LOWVILLE — Utility vehicles, while similar to all-terrain vehicles, may not be operated on roads or ATV trails, according to an opinion from the state Department of Motor Vehicles.
"A UTV can only be operated on private property with the permission of the owner," Everett A. Mayhew Jr., assistant counsel from DMV's Albany office, wrote in a recent letter to Lewis County Attorney Richard J. Graham.
The letter came in response to Mr. Graham's request for a written opinion on UTVs, also known as side-by-side ATVs because they have driver's side and passenger side seats like a car or dune buggy.
"We wanted to clarify the issue," he said. "With the development of the trail system, we wanted to get an opinion."
Mr. Mayhew's letter was forwarded to the sheriff and district attorney, Mr. Graham said.
"It's inconvenient, at best," said Robert C. Diehl, Lewis County's trail coordinator. "But, until we resolve the issue, that's the law."
A UTV may not currently be registered in New York, and "because it can't be registered, it can't be used on the public highways of the state," Mr. Mayhew said.
"The law has not caught up with current technology," Mr. Graham said.
The definition of an ATV under state Vehicle and Traffic Law restricts such vehicles to 70 inches in width and 1,000 pounds of dry weight. UTVs typically exceed that weight limit, keeping them from being registered as ATVs. And they don't fit under any other motor vehicle categories in state law.
Since UTVs may be legally registered in some states, such as Pennsylvania, Mr. Graham asked if those registrations would be recognized here. He also asked if UTVs could be used in special events, such as the Snirt Run being held today and ATV rallies planned for later this summer.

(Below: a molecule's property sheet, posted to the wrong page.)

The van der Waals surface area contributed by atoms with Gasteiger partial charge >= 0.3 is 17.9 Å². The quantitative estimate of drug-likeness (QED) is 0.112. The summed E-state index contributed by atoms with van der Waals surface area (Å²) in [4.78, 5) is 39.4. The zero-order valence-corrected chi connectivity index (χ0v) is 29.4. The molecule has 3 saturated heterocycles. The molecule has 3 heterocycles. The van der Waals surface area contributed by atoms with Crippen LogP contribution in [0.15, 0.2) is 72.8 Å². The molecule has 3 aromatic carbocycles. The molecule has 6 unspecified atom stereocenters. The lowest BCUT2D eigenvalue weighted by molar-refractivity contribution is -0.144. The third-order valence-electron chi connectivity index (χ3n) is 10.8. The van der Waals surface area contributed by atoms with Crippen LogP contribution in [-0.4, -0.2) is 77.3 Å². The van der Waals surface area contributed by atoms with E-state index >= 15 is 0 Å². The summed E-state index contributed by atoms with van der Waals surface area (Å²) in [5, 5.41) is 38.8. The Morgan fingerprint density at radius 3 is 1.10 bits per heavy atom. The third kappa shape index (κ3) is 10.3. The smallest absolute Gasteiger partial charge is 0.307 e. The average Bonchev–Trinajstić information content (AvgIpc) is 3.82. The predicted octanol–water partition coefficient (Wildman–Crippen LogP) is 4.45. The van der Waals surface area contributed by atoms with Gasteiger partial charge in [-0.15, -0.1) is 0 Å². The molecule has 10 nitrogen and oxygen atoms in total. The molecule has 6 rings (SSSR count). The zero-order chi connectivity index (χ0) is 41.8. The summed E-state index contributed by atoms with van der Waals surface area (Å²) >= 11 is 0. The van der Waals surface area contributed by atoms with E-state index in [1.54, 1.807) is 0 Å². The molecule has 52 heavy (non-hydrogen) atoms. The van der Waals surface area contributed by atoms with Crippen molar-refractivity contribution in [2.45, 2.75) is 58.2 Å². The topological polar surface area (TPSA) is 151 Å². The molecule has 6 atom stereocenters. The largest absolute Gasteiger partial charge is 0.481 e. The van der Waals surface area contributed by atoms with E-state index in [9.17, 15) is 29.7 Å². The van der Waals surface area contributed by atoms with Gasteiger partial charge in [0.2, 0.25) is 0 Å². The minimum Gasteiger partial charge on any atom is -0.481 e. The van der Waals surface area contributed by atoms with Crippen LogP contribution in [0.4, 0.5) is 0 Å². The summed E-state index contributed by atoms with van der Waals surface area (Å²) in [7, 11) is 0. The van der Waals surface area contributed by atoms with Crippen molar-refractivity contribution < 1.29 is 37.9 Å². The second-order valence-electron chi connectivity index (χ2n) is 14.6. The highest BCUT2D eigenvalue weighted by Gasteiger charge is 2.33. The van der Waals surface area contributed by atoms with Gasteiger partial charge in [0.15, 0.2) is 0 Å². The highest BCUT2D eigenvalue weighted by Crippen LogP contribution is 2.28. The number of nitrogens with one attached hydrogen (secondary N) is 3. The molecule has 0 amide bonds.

Mr. Mayhew wrote that "a Pennsylvania registration of a UTV has no effect on its status in New York" and that the special-event designation applies only to ATVs, not UTVs.
"The remedy for the restrictions on UTVs is ultimately legislative, as it is with any vehicle not contemplated under the current statutory scheme," he added.
That's not exactly a new concept.
Sen. Joseph A. Griffo, R-Rome, has introduced a bill that would increase the weight limit in the ATV definition to 1,500 pounds, effectively allowing most UTVs to be covered under that category. The bill — co-sponsored by Sens. Elizabeth O. Little, R-Queensbury, William J. Larkin Jr., R-Orange, and James L. Seward, R-Milford — awaits action in the transportation committee.
"The proposed legislation would allow more New Yorkers to register their ATVs in New York State, which would in turn provide for increased revenue for New York State due to the cost of registration," Mr. Griffo wrote in a sponsor's memo on the bill.
However, his memo also notes that similar proposed legislation didn't make it out of the transportation committee in 2006 and 2007. And, last year, it passed the Senate but then failed to make it out of the Assembly's transportation committee.
Lewis County over the past few years has seen an increase in UTV use, both by local residents and riders from outside the area, Mr. Diehl said.
Detractors of the proposed legislation are apparently concerned about the potential for UTVs, due to their weight, to tear up the land, he said.